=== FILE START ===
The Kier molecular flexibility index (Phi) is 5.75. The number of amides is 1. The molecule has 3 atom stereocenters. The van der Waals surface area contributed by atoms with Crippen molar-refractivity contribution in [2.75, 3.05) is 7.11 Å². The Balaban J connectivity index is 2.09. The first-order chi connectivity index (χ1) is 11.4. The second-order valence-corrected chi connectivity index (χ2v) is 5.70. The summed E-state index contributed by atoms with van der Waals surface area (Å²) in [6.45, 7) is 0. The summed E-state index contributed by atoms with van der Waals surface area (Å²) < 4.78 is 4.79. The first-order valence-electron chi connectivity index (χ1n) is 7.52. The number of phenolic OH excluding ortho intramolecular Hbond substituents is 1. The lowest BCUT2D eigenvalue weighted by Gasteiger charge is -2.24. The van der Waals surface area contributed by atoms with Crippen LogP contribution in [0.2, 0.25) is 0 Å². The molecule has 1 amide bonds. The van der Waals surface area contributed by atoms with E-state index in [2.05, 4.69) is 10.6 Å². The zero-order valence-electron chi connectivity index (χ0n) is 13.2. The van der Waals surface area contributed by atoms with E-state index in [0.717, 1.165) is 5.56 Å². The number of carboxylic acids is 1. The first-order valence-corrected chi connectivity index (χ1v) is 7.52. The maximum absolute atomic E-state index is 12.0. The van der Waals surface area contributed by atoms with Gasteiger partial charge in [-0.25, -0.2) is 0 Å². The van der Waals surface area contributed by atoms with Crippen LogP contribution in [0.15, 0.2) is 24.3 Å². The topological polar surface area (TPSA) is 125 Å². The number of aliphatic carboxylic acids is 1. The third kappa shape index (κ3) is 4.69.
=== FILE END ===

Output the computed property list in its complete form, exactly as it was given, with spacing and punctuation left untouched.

The Kier molecular flexibility index (Phi) is 5.75. The number of amides is 1. The molecule has 3 atom stereocenters. The van der Waals surface area contributed by atoms with Crippen molar-refractivity contribution in [2.75, 3.05) is 7.11 Å². The Balaban J connectivity index is 2.09. The first-order chi connectivity index (χ1) is 11.4. The second-order valence-corrected chi connectivity index (χ2v) is 5.70. The summed E-state index contributed by atoms with van der Waals surface area (Å²) in [6.45, 7) is 0. The summed E-state index contributed by atoms with van der Waals surface area (Å²) < 4.78 is 4.79. The first-order valence-electron chi connectivity index (χ1n) is 7.52. The number of phenolic OH excluding ortho intramolecular Hbond substituents is 1. The lowest BCUT2D eigenvalue weighted by Gasteiger charge is -2.24. The van der Waals surface area contributed by atoms with Crippen LogP contribution in [0.2, 0.25) is 0 Å². The molecule has 1 amide bonds. The van der Waals surface area contributed by atoms with E-state index in [2.05, 4.69) is 10.6 Å². The zero-order valence-electron chi connectivity index (χ0n) is 13.2. The van der Waals surface area contributed by atoms with E-state index in [0.717, 1.165) is 5.56 Å². The number of carboxylic acids is 1. The first-order valence-corrected chi connectivity index (χ1v) is 7.52. The maximum absolute atomic E-state index is 12.0. The van der Waals surface area contributed by atoms with Gasteiger partial charge in [-0.25, -0.2) is 0 Å². The van der Waals surface area contributed by atoms with Crippen LogP contribution in [0.15, 0.2) is 24.3 Å². The topological polar surface area (TPSA) is 125 Å². The number of aliphatic carboxylic acids is 1. The third kappa shape index (κ3) is 4.69.